In a second study, the researchers applied the chemical irritant acetic acid. The response to the painful stimulus, which causes inflammation, was "almost completely blocked" in the mice lacking PKC, they said. In a third study, the researchers examined rats in which PKC was inhibited. Predictably, both these animals and control animals responded to stimulation. However, when epinephrine was added to increase pain sensitivity, the animals with the inhibited enzyme became markedly less sensitive to the pain.
Epinephrine acts on pain-sensing neurons, or nociceptors, by enhancing an ion channel known as TTX- RINA, which sensitizes the pain-sensing neurons to previously innocuous stimuli. As a check on the animal study results, the researchers examined whether inhibiting PKC would blunt epinephrine's action in pain-sensory neurons in laboratory cultures. It did. In cultured cells in which the enzyme was inhibited, epinephrine's effect was decreased by half, demonstrating that epinephrine depends on PKC to prompt a full effect on the TTX-RI NA channel in a critical group of pain-sensing neurons, the researchers said.
The researchers further demonstrated PKC's role by examining the response of rats to a potent irritant known as carrageenan. When they applied the seaweed compound in rats exposed to stimulation, the animals exhibited pain. But when the animals were pretreated with the chemical that inhibits the PKC enzyme, the painful response was "almost completely reversed," the researchers report. Carrageenan is commonly used by the pharmaceutical industry as a model to screen for pain-reducing drugs.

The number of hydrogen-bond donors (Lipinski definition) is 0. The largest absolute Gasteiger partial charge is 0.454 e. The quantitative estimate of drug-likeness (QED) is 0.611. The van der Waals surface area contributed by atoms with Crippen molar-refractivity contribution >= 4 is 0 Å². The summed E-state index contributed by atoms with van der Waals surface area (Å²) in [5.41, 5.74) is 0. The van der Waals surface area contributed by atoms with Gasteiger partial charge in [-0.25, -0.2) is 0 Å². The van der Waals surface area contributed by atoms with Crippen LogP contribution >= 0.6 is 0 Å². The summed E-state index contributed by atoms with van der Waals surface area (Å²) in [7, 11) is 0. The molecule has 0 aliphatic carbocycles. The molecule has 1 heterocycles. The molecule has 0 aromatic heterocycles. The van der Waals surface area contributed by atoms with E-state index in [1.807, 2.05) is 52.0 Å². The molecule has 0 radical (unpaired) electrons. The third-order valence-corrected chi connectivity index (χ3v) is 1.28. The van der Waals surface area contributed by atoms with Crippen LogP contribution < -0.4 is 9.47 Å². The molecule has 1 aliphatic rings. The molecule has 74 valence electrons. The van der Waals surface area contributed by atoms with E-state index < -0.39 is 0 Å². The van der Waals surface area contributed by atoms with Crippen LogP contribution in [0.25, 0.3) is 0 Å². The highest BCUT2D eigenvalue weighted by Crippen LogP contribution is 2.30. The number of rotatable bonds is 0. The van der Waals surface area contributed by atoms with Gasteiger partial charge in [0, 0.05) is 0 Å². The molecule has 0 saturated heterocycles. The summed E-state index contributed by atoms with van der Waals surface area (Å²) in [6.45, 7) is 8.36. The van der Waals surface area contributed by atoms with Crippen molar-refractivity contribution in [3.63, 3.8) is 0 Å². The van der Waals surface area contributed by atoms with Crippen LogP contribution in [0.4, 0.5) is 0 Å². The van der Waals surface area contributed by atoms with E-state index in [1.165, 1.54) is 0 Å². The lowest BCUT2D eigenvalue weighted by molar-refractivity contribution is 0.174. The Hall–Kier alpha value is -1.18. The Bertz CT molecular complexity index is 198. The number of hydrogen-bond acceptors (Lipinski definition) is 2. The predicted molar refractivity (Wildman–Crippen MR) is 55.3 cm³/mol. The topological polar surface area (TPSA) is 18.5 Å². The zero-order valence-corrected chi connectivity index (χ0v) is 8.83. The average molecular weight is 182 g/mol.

Finally, the researchers showed that PKC modulates the pain response induced by the chemical known as nerve growth factor. When the factor was injected into normal rats exposed to stimulation, the animals experienced heightened pain. But when the factor was injected in animals in which PKC was inhibited, their pain threshold was higher.
"These results suggest that PKC plays a key role in regulating pain sensitivity," said a senior author of the UCSF paper, Robert Messing, MD, an associate professor of neurology. "The fact that inhibiting PKC reduced pain in response to several different sensitizing agents is significant."
Since absence or inhibition of PKC does not disturb basic pain-sensory thresholds, needed to help alert the body to possible danger, and the mice in which the enzyme was missing appeared normal, it may be possible, the researcher said, to develop PKC inhibitors that reduce pathologic pain without producing serious systemic side effects or interfering with normal pain responses.
Co-authors of the UCSF study were Sachia G. Khasar, PhD, an assistant research pharmacologist, K.O. Aley, PhD, an assistant research pharmacologist, William Isenberg, MD, PhD, an assistant reseach endocrinologist, Gordon McCarter, PhD, a post-doctoral fellow, Paul G. Green, PhD, an assistant professor, all in the Department of Internal Medicine and Oral Surgery and NIH/UCSF Pain Center; and Yu-Huei Lin, PhD, at the time a postdoctoral fellow, Annick Martin, PhD, a post-graduate research fellow, Jahan Dadgar, BS, a staff research associate, Thomas McMahon, BS, a staff research associate, Dan Wang, MS, BS, a a staff research associate, Bhupinder Hundle, PhD, at the time a postdoctoral fellow, and Clyde Hodge, PhD, an assistant adjunct professor in the Department of Neurology, Ernest Gallo Clinical and Research Center at UCSF.